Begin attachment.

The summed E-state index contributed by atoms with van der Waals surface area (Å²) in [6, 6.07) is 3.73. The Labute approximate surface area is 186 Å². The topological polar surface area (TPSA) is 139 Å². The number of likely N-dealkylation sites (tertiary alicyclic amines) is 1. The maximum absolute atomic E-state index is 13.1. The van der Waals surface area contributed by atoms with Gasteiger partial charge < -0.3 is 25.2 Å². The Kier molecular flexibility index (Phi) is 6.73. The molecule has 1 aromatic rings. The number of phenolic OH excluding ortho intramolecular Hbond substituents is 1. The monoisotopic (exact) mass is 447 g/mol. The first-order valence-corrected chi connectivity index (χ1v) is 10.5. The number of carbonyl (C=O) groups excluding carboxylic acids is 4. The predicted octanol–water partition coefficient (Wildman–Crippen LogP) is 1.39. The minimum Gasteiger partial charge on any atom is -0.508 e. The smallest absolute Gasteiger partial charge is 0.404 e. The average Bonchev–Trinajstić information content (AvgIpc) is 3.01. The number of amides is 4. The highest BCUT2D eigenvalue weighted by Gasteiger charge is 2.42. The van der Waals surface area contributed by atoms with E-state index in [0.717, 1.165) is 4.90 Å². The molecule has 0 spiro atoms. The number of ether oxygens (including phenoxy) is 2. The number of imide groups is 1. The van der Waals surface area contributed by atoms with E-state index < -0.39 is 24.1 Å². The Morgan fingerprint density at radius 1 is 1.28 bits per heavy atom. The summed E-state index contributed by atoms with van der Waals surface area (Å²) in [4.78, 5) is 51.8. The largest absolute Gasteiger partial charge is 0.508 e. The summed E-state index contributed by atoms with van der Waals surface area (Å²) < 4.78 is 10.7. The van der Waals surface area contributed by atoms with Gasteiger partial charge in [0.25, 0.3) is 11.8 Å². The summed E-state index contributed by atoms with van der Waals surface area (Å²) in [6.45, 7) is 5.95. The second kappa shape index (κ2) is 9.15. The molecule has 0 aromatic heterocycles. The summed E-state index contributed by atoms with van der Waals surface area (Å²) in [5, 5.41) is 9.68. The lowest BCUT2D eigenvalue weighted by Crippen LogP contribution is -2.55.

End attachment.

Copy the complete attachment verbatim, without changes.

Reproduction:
The summed E-state index contributed by atoms with van der Waals surface area (Å²) in [6, 6.07) is 3.73. The Labute approximate surface area is 186 Å². The topological polar surface area (TPSA) is 139 Å². The number of likely N-dealkylation sites (tertiary alicyclic amines) is 1. The maximum absolute atomic E-state index is 13.1. The van der Waals surface area contributed by atoms with Gasteiger partial charge < -0.3 is 25.2 Å². The Kier molecular flexibility index (Phi) is 6.73. The molecule has 1 aromatic rings. The number of phenolic OH excluding ortho intramolecular Hbond substituents is 1. The monoisotopic (exact) mass is 447 g/mol. The first-order valence-corrected chi connectivity index (χ1v) is 10.5. The number of carbonyl (C=O) groups excluding carboxylic acids is 4. The predicted octanol–water partition coefficient (Wildman–Crippen LogP) is 1.39. The minimum Gasteiger partial charge on any atom is -0.508 e. The smallest absolute Gasteiger partial charge is 0.404 e. The average Bonchev–Trinajstić information content (AvgIpc) is 3.01. The number of amides is 4. The highest BCUT2D eigenvalue weighted by Gasteiger charge is 2.42. The van der Waals surface area contributed by atoms with E-state index in [0.717, 1.165) is 4.90 Å². The molecule has 0 spiro atoms. The number of ether oxygens (including phenoxy) is 2. The number of imide groups is 1. The van der Waals surface area contributed by atoms with E-state index < -0.39 is 24.1 Å². The Morgan fingerprint density at radius 1 is 1.28 bits per heavy atom. The summed E-state index contributed by atoms with van der Waals surface area (Å²) in [4.78, 5) is 51.8. The largest absolute Gasteiger partial charge is 0.508 e. The summed E-state index contributed by atoms with van der Waals surface area (Å²) < 4.78 is 10.7. The van der Waals surface area contributed by atoms with Gasteiger partial charge in [0.25, 0.3) is 11.8 Å². The summed E-state index contributed by atoms with van der Waals surface area (Å²) in [6.45, 7) is 5.95. The second kappa shape index (κ2) is 9.15. The molecule has 0 aromatic heterocycles. The summed E-state index contributed by atoms with van der Waals surface area (Å²) in [5, 5.41) is 9.68. The lowest BCUT2D eigenvalue weighted by Crippen LogP contribution is -2.55.